Survey: Doctors Dissatisfied With Practice Environment In State
By HILARY WALDMAN
Many Connecticut physicians are thinking about changing jobs or moving out of state because they are sick and tired of practicing medicine here.
The picture of doctor dissatisfaction comes from a survey of 1,077 practicing physicians commissioned by the Connecticut State Medical Society and published today in the society’s journal, Connecticut Medicine.
The physicians surveyed complained that they are working longer hours while new patients wait weeks for appointments. They blamed high malpractice insurance costs, restrictions imposed by managed care and the high cost of living and doing business in Connecticut.
Of the doctors who filled out questionnaires sent out by the medical society within the past six months, 19.3 percent said they were contemplating a career change. In a separate question, 10.8 percent said they planned to leave Connecticut because of the practice environment.
That, combined with tremendous difficulty in recruiting new doctors to the state, especially to Litchfield, Windham and New London counties, could result in a physician shortage that ultimately compromises patient care, sponsors of the survey warned.
“Assuring there is an adequate supply and the right mix of physicians will be crucial if we are to provide quality, affordable health care to everyone in our state,” said Juan A. Figueroa, president of the Universal Health Care Foundation of Connecticut, which paid for the survey.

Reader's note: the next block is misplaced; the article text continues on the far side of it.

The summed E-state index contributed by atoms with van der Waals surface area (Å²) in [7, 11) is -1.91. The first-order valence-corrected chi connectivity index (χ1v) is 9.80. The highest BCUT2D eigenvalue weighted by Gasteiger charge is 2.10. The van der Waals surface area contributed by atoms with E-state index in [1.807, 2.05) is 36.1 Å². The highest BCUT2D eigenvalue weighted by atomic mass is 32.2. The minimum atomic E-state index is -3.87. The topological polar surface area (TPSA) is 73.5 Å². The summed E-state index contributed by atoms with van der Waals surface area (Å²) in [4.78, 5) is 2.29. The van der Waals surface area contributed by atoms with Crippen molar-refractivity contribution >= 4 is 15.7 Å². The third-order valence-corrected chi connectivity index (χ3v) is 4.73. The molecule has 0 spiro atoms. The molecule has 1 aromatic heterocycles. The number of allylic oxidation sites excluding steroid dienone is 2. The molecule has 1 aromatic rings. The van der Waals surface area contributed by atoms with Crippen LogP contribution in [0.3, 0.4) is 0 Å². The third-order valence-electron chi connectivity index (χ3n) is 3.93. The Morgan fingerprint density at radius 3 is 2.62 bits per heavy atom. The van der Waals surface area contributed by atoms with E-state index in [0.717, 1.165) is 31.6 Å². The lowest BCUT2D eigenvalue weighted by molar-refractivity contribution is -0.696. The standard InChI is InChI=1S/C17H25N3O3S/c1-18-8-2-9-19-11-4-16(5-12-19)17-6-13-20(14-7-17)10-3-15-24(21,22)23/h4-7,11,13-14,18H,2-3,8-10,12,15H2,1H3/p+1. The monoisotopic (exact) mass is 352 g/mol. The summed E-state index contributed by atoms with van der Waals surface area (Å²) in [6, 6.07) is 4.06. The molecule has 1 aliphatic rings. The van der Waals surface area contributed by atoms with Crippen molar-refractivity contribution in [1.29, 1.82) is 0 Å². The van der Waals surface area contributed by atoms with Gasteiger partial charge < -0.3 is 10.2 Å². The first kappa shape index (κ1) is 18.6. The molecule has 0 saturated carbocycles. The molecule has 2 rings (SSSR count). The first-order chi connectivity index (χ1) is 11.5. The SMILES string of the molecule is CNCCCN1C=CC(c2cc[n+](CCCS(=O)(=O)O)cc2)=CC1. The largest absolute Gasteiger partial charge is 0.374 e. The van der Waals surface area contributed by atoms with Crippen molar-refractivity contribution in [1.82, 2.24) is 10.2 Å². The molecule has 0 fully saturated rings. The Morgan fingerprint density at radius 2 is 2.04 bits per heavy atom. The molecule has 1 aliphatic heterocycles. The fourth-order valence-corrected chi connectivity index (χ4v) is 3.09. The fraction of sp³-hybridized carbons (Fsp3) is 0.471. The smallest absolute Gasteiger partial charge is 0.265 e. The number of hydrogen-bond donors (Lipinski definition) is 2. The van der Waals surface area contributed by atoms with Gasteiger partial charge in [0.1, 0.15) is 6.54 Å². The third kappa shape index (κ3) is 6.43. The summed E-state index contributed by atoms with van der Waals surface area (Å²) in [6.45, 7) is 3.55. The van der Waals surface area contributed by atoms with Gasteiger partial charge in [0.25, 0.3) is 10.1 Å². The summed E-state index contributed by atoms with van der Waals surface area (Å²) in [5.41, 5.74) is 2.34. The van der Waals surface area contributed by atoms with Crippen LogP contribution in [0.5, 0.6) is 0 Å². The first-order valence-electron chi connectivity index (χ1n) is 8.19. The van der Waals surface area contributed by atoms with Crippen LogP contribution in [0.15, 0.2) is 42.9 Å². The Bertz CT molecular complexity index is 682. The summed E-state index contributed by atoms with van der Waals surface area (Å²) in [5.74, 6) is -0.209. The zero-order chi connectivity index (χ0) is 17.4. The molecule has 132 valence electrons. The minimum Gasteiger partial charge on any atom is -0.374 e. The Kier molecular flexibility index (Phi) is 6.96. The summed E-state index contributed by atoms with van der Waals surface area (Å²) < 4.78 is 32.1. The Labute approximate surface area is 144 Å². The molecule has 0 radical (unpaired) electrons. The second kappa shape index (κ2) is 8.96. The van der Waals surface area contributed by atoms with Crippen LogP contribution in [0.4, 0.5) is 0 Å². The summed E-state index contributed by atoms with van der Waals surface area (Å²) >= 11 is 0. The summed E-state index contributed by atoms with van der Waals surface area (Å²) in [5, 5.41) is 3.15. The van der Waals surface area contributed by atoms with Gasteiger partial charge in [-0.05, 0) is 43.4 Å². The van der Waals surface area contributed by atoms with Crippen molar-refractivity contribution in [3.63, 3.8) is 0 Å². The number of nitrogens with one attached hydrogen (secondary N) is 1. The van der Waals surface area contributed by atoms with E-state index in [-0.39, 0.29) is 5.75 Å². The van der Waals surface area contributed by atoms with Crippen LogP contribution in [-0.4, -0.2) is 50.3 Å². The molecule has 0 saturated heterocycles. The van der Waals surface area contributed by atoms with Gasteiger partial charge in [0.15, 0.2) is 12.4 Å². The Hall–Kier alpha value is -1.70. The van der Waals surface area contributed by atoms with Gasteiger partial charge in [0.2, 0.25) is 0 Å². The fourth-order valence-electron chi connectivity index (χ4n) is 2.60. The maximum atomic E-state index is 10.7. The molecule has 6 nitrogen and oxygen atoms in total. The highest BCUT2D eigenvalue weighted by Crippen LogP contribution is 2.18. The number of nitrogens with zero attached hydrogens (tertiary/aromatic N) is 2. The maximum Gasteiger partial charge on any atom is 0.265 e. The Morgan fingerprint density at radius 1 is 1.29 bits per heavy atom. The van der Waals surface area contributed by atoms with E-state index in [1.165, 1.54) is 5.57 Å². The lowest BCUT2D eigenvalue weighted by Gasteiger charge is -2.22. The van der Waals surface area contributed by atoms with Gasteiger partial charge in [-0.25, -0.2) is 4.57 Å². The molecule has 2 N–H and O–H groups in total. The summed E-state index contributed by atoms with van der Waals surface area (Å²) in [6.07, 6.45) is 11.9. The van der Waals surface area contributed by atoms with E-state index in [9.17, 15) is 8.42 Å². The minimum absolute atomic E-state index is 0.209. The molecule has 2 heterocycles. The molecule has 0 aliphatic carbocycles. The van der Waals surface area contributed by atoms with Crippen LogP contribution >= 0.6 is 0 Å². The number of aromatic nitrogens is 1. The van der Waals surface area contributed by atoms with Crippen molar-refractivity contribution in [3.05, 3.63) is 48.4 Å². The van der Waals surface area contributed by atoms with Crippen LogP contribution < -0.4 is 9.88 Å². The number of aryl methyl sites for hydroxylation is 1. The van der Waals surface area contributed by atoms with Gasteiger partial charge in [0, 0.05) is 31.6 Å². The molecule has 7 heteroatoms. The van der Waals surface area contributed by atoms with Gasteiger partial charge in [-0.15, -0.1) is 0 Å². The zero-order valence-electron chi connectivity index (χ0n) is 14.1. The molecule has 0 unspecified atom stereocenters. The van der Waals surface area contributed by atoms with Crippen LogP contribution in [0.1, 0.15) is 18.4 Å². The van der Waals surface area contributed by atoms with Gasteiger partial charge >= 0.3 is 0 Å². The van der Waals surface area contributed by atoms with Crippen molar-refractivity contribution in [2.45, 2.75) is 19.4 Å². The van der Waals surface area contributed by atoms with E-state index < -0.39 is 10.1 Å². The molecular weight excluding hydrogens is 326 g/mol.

“This survey shows us where some of the shortages and potential shortages may lie, as well as gives us valuable information about physicians’ opinions about health care reform.” The survey was conducted by the Institute for Public Health Research at the University of Connecticut Health Center.
Medical society leaders said the results should serve as a blueprint for legislative changes that could improve the practice environment for doctors in Connecticut. The needed changes include cutting malpractice insurance premiums and expanding health insurance for low-income residents, although doctors were divided on the best way to provide health care for all.
Dr. William A. Handleman, a Torrington kidney specialist and president of the state medical society, said primary care doctors have been hardest hit by the difficult working conditions because they make less money than specialists and are the gatekeepers for managed care.
And at the same time that primary care doctors are looking to quit, Connecticut’s population is getting older, increasing the need for medical care.
Handleman called on the General Assembly to consider creating a loan forgiveness program that would allow primary care doctors to erase their medical school debts if they agree to practice for four years in one of the state’s highest-need areas. Such a program might keep Connecticut-trained physicians here, and attract physicians from out of state.
In addition, said Dr. Angelo Carrabba, immediate past president of the medical society, the state must continue to increase rates paid by public health insurance plans, including HUSKY and Charter Oak, so that it does not cost doctors money to treat low-income patients.
“We are small businesses,” said Carrabba, an OB/-GYN at St. Francis Hospital and Medical Center in Hartford. “We want to do our part, but we’ve got to be able to feed our families and keep the lights on.”
Contact Hilary Waldman at firstname.lastname@example.org.